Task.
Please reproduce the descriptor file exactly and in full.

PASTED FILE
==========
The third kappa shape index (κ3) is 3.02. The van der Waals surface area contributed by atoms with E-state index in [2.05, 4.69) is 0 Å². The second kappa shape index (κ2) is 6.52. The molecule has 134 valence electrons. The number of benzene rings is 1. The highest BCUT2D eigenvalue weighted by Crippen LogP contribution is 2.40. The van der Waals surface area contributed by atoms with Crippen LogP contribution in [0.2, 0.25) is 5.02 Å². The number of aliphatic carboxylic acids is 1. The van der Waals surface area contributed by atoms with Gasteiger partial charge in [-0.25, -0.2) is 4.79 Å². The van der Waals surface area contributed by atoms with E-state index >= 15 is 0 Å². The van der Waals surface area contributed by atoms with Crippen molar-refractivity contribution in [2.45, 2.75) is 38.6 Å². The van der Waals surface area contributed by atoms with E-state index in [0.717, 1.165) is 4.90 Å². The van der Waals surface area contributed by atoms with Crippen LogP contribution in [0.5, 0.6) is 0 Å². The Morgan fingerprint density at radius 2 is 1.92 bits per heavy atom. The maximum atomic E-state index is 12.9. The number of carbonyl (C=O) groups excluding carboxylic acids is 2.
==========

The third kappa shape index (κ3) is 3.02. The van der Waals surface area contributed by atoms with E-state index in [2.05, 4.69) is 0 Å². The second kappa shape index (κ2) is 6.52. The molecule has 134 valence electrons. The number of benzene rings is 1. The highest BCUT2D eigenvalue weighted by Crippen LogP contribution is 2.40. The van der Waals surface area contributed by atoms with Crippen LogP contribution in [0.2, 0.25) is 5.02 Å². The number of aliphatic carboxylic acids is 1. The van der Waals surface area contributed by atoms with Gasteiger partial charge in [-0.25, -0.2) is 4.79 Å². The van der Waals surface area contributed by atoms with E-state index >= 15 is 0 Å². The van der Waals surface area contributed by atoms with Crippen molar-refractivity contribution in [2.45, 2.75) is 38.6 Å². The van der Waals surface area contributed by atoms with E-state index in [0.717, 1.165) is 4.90 Å². The van der Waals surface area contributed by atoms with Crippen LogP contribution in [0.5, 0.6) is 0 Å². The Morgan fingerprint density at radius 2 is 1.92 bits per heavy atom. The maximum atomic E-state index is 12.9. The number of carbonyl (C=O) groups excluding carboxylic acids is 2.